When Offers to Purchase Are Enforceable

Most of the time, when you offer to buy something, you can’t be held to that offer. Usually the offer must be accepted, and some form of consideration must change hands to create an enforceable agreement. But an “offer to purchase” can be the exception when it involves real estate.

If buyers submit an offer to purchase (OTP) a property and the offer follows the legal rules and includes the statement that the offer is a “legally binding contract,” then when the seller signs that offer, it becomes enforceable. Even though it is labeled an offer, it is in fact a contract, and a party who breaches the contract will be liable.

Limited Time for Acceptance

Typically, an offer to purchase includes a date and time of expiration. If the seller waits until that time has passed, then the offer is no longer valid. In addition, if the seller retracts the offer before the seller signs, then the offer is also no longer valid. However, if the offer contains a sufficient description of the property and the seller signs it before the deadline and before it is rescinded, then the OTP becomes enforceable.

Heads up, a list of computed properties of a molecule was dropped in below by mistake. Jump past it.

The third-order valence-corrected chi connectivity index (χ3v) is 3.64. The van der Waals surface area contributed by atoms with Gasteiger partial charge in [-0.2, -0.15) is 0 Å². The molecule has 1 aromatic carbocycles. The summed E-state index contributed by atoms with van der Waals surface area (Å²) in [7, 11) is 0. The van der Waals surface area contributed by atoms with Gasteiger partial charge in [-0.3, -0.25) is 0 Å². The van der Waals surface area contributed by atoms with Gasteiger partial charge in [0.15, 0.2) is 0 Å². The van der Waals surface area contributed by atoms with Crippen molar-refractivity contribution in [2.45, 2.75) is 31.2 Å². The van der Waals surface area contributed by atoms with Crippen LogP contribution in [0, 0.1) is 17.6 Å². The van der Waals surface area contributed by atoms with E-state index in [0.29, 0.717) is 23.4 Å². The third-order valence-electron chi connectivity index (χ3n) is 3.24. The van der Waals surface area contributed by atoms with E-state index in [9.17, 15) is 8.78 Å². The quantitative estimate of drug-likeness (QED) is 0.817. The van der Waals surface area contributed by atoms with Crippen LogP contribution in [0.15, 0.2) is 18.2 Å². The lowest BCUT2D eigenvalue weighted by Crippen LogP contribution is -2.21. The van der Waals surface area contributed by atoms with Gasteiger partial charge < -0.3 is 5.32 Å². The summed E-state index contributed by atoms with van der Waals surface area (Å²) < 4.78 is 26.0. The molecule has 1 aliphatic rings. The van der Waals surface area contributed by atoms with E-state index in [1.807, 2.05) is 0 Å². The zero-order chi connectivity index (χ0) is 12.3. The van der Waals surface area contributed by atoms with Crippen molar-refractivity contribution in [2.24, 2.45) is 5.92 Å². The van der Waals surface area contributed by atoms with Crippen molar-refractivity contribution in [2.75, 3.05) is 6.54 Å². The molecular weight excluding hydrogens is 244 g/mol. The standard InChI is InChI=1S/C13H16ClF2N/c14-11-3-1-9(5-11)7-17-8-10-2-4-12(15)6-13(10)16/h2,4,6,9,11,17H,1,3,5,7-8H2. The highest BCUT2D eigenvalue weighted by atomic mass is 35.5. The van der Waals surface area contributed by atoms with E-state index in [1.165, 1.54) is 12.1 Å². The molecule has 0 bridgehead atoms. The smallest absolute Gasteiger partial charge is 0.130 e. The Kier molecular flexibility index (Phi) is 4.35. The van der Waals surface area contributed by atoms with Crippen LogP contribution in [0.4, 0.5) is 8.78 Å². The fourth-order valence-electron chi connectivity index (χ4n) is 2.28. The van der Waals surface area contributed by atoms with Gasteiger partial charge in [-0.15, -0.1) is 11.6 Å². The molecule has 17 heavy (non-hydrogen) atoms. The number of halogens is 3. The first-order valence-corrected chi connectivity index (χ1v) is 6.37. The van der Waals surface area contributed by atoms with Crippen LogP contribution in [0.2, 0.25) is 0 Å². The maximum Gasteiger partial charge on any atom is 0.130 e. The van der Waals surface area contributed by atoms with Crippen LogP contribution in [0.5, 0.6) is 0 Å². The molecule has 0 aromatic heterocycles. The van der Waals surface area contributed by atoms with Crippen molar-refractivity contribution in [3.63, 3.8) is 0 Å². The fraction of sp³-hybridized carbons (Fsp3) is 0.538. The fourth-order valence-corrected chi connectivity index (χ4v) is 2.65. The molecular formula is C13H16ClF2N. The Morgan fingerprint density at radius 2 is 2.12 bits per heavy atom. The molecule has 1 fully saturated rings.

What frequently happens after a buyer submits an OTP is that the seller does not accept but instead makes a counteroffer. When that occurs, the initial offer becomes void, and the counteroffer is the only open option. The buyer can accept—and create a binding agreement—or submit another counteroffer.

If the counteroffers are made verbally, they do not generally become binding until they are signed. However, in this day and age, much of the negotiation occurs via text and email, which may be considered to be “in writing” and therefore legally binding.

The Bottom Line

Both sellers and buyers need to read and understand all the terms of an offer to purchase and recognize when they may be binding themselves to particular terms. Working with an experienced real estate attorney is a good way to ensure that you don’t get more—or-less—than you bargained for.